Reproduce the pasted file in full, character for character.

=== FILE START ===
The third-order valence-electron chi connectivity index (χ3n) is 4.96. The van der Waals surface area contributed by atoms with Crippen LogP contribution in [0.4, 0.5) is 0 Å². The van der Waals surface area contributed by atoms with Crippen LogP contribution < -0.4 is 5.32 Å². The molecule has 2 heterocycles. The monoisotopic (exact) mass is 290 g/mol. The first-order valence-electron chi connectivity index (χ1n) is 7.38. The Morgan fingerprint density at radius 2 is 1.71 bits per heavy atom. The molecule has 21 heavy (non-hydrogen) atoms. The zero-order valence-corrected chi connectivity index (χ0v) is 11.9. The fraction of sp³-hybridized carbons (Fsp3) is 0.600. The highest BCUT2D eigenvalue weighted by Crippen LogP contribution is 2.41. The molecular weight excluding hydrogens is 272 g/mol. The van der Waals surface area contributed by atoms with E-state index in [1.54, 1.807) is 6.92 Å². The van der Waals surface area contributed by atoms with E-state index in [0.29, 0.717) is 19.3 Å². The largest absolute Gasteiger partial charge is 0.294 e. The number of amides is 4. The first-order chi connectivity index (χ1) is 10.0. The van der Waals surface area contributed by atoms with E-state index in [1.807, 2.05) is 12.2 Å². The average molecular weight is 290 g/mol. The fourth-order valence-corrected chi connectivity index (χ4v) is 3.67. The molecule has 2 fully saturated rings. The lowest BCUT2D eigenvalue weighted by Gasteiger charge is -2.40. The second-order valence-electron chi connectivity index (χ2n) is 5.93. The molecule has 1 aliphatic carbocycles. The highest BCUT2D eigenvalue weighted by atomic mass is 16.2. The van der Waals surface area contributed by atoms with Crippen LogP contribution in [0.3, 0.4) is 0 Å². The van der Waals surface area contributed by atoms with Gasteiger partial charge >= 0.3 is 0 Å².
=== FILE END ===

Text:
The third-order valence-electron chi connectivity index (χ3n) is 4.96. The van der Waals surface area contributed by atoms with Crippen LogP contribution in [0.4, 0.5) is 0 Å². The van der Waals surface area contributed by atoms with Crippen LogP contribution < -0.4 is 5.32 Å². The molecule has 2 heterocycles. The monoisotopic (exact) mass is 290 g/mol. The first-order valence-electron chi connectivity index (χ1n) is 7.38. The Morgan fingerprint density at radius 2 is 1.71 bits per heavy atom. The molecule has 21 heavy (non-hydrogen) atoms. The zero-order valence-corrected chi connectivity index (χ0v) is 11.9. The fraction of sp³-hybridized carbons (Fsp3) is 0.600. The highest BCUT2D eigenvalue weighted by Crippen LogP contribution is 2.41. The molecular weight excluding hydrogens is 272 g/mol. The van der Waals surface area contributed by atoms with E-state index in [1.54, 1.807) is 6.92 Å². The van der Waals surface area contributed by atoms with E-state index in [0.29, 0.717) is 19.3 Å². The largest absolute Gasteiger partial charge is 0.294 e. The number of amides is 4. The first-order chi connectivity index (χ1) is 10.0. The van der Waals surface area contributed by atoms with E-state index in [1.807, 2.05) is 12.2 Å². The average molecular weight is 290 g/mol. The fourth-order valence-corrected chi connectivity index (χ4v) is 3.67. The molecule has 2 fully saturated rings. The lowest BCUT2D eigenvalue weighted by Gasteiger charge is -2.40. The second-order valence-electron chi connectivity index (χ2n) is 5.93. The molecule has 1 aliphatic carbocycles. The highest BCUT2D eigenvalue weighted by atomic mass is 16.2. The van der Waals surface area contributed by atoms with Crippen LogP contribution in [0.3, 0.4) is 0 Å². The van der Waals surface area contributed by atoms with Gasteiger partial charge >= 0.3 is 0 Å².